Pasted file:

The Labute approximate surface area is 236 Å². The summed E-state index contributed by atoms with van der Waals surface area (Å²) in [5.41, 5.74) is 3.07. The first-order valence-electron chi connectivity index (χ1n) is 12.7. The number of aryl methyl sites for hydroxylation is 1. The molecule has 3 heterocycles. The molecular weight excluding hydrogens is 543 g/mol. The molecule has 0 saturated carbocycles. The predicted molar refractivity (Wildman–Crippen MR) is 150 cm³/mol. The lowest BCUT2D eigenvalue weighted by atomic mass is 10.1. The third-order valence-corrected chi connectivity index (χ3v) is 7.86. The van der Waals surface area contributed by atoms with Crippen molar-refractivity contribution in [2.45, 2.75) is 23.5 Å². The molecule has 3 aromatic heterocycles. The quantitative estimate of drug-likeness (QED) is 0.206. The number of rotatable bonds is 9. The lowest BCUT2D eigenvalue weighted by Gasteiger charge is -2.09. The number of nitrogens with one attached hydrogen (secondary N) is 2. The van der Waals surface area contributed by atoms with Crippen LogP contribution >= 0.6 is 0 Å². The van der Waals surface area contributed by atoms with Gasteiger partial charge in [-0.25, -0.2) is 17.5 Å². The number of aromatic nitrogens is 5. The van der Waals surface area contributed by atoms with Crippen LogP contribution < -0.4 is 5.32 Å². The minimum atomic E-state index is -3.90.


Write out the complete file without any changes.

The Labute approximate surface area is 236 Å². The summed E-state index contributed by atoms with van der Waals surface area (Å²) in [5.41, 5.74) is 3.07. The first-order valence-electron chi connectivity index (χ1n) is 12.7. The number of aryl methyl sites for hydroxylation is 1. The molecule has 3 heterocycles. The molecular weight excluding hydrogens is 543 g/mol. The molecule has 0 saturated carbocycles. The predicted molar refractivity (Wildman–Crippen MR) is 150 cm³/mol. The lowest BCUT2D eigenvalue weighted by atomic mass is 10.1. The third-order valence-corrected chi connectivity index (χ3v) is 7.86. The van der Waals surface area contributed by atoms with Crippen molar-refractivity contribution in [2.45, 2.75) is 23.5 Å². The molecule has 3 aromatic heterocycles. The quantitative estimate of drug-likeness (QED) is 0.206. The number of rotatable bonds is 9. The lowest BCUT2D eigenvalue weighted by Gasteiger charge is -2.09. The number of nitrogens with one attached hydrogen (secondary N) is 2. The van der Waals surface area contributed by atoms with Crippen LogP contribution >= 0.6 is 0 Å². The van der Waals surface area contributed by atoms with Gasteiger partial charge in [-0.25, -0.2) is 17.5 Å². The number of aromatic nitrogens is 5. The van der Waals surface area contributed by atoms with Crippen LogP contribution < -0.4 is 5.32 Å². The minimum atomic E-state index is -3.90.